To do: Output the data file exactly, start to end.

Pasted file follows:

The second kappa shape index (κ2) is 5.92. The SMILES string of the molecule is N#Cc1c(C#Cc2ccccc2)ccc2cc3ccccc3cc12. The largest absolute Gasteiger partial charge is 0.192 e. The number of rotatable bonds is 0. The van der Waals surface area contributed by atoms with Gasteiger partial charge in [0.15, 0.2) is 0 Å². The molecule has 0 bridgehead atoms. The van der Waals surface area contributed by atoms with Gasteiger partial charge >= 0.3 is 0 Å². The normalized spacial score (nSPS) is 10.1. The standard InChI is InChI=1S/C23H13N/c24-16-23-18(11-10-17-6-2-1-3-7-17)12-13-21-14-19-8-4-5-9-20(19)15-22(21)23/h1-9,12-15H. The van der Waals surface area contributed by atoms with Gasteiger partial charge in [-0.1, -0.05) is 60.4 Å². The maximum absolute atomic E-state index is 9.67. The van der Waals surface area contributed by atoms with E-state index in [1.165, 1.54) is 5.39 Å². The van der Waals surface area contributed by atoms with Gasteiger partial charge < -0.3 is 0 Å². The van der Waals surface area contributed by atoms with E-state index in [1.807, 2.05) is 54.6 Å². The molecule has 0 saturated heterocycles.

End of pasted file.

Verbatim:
The second kappa shape index (κ2) is 5.92. The SMILES string of the molecule is N#Cc1c(C#Cc2ccccc2)ccc2cc3ccccc3cc12. The largest absolute Gasteiger partial charge is 0.192 e. The number of rotatable bonds is 0. The van der Waals surface area contributed by atoms with Gasteiger partial charge in [0.15, 0.2) is 0 Å². The molecule has 0 bridgehead atoms. The van der Waals surface area contributed by atoms with Gasteiger partial charge >= 0.3 is 0 Å². The normalized spacial score (nSPS) is 10.1. The standard InChI is InChI=1S/C23H13N/c24-16-23-18(11-10-17-6-2-1-3-7-17)12-13-21-14-19-8-4-5-9-20(19)15-22(21)23/h1-9,12-15H. The van der Waals surface area contributed by atoms with Gasteiger partial charge in [-0.1, -0.05) is 60.4 Å². The maximum absolute atomic E-state index is 9.67. The van der Waals surface area contributed by atoms with E-state index in [1.165, 1.54) is 5.39 Å². The van der Waals surface area contributed by atoms with Gasteiger partial charge < -0.3 is 0 Å². The van der Waals surface area contributed by atoms with E-state index in [1.807, 2.05) is 54.6 Å². The molecule has 0 saturated heterocycles.